Sports Illustrated is reporting today that a new case for injuries caused by a ball hit with an aluminum bat during a little league baseball game has settled for $14.5 million. At the time of the accident (in 2006), the plaintiff was 12 years old. He was hit in the chest by a line drive while standing on the pitcher's mound. Seconds later he went into cardiac arrest and he now has serious brain injuries. He can't perform daily life functions and the money will be used to care for him for the rest of his life. For more on this story (and more links) go to Sports Illustrated and Injured.
This is not the first time I have commented on cases like this one. (See here and here, for example) Back in 2009, I posted the following comment when news of a similar case were reported and my views have not changed since:
I remember having read and heard debates about the safety of aluminum bats used in baseball at the high school and college levels (they are not allowed in the professional leagues). I remember reports saying that the bats provide a tremendous level of force to the ball which then travels at a much higher rate of speed toward the fielders. Under such circumstances, players in the infield, particularly pitchers and third basemen are very vulnerable because of the very limited time they would have to react to a sharply hit line drive.
Yesterday, I saw in several sources around the internet a story that a jury in Montana imposed liability on Louisville Slugger, the baseball bat manufacturer, for failing to provide adequate warnings about the dangers posed by aluminum bats and awarded $850,000 to the family of an 18 year old who died when hit with a baseball while pitching in a game in 2003.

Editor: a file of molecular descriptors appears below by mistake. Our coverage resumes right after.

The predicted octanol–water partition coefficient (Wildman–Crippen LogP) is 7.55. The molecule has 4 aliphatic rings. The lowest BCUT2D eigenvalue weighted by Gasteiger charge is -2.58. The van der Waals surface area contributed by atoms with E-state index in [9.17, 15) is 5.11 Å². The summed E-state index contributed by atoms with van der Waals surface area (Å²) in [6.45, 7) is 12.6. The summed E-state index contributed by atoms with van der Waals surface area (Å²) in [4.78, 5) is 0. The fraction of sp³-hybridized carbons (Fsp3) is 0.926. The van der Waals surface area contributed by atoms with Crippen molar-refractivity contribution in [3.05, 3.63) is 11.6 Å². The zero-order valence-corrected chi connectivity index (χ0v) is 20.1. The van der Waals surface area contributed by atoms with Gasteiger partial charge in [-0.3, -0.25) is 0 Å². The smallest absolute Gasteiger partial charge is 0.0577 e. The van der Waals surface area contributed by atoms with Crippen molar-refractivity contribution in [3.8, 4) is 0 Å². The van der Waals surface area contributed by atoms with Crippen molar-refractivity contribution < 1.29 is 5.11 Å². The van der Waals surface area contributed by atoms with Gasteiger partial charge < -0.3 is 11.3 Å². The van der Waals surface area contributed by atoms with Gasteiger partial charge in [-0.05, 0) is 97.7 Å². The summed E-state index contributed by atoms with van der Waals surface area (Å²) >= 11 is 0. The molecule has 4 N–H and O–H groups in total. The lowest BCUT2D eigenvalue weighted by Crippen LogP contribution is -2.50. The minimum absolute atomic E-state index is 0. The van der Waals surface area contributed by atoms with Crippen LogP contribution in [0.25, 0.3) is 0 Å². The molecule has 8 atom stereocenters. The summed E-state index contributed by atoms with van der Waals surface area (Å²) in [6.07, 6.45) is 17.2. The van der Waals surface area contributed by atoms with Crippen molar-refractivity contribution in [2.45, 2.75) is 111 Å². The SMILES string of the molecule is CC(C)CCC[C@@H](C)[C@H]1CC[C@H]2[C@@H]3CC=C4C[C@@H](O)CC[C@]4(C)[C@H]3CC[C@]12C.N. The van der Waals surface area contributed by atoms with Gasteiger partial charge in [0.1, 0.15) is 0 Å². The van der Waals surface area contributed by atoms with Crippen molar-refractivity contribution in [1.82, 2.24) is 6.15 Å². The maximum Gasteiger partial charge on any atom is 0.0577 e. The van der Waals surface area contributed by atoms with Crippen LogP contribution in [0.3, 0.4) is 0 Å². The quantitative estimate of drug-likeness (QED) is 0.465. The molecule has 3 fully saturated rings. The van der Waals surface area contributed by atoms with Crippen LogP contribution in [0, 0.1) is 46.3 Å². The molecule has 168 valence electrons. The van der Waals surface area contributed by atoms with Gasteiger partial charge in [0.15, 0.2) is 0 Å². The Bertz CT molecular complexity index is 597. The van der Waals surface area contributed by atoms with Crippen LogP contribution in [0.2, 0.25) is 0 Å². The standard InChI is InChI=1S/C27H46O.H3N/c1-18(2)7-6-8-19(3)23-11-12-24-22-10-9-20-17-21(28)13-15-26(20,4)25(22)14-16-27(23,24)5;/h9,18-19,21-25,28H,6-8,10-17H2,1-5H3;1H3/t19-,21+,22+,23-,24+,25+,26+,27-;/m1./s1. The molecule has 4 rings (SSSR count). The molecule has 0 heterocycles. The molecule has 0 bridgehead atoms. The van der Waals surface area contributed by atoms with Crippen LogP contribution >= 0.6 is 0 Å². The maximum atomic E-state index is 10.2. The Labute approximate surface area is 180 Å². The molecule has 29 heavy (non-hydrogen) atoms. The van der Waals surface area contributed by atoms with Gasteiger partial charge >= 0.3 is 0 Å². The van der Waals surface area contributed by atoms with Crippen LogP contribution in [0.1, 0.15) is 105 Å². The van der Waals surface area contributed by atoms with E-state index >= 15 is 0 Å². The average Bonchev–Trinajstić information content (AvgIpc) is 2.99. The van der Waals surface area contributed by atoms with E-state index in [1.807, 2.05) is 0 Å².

Go here for the full story and some interesting comments criticizing the decision. This site has the story and links to other related stories. More versions of the story are linked here.
The arguments against this type of verdict are not new: that kid assumed the risk, that a warning would not have made a difference, that plaintiffs lawyers are just using the system to bring frivolous lawsuits, that cases like these result in ridiculous warnings on all products, etc etc.
I think these arguments miss the point. First of all, no one has ever argued that a warning makes a product safer. A warning just provides information that the consumer can then use to make decisions on how to protect him/herself given the risks involved in using the product.
Second, it is true that there are some products (and some activities) that are inherently dangerous, but this does not mean that everyone understands the level of risk they pose.
Finally, and I think most importantly in this case, sometimes we need to ask whether a product is so dangerous that it should not be used at all, period. I understand you can't play baseball unless the hitters use a bat...duh! But it does not have to be an aluminum bat! Why expose the players to more danger if there is a safer alternative? The alternative is not perfect and it won't eliminate all the risk, but it is safer.
Now, some argue the result would have been the same even if the bat had been made of wood. I have no expertise on that question, but I can concede that may be true in some cases. I am sure it is not true in all cases, though, and it is those cases that matter.
Also, if it is true that the death in this case would have happened even if the bat used had been a wooden bat, I wonder how come the defendant did not get the case dismissed early on arguing that the plaintiff could not establish cause in fact. Did they not have an expert ready to testify?
Aluminum bats are probably ok for very little kids who do not generate the bat swing speed necessary to make much of a difference (and for many of whom a wood bat would be too heavy), but as the kids get bigger and stronger the leagues should move to wooden bats.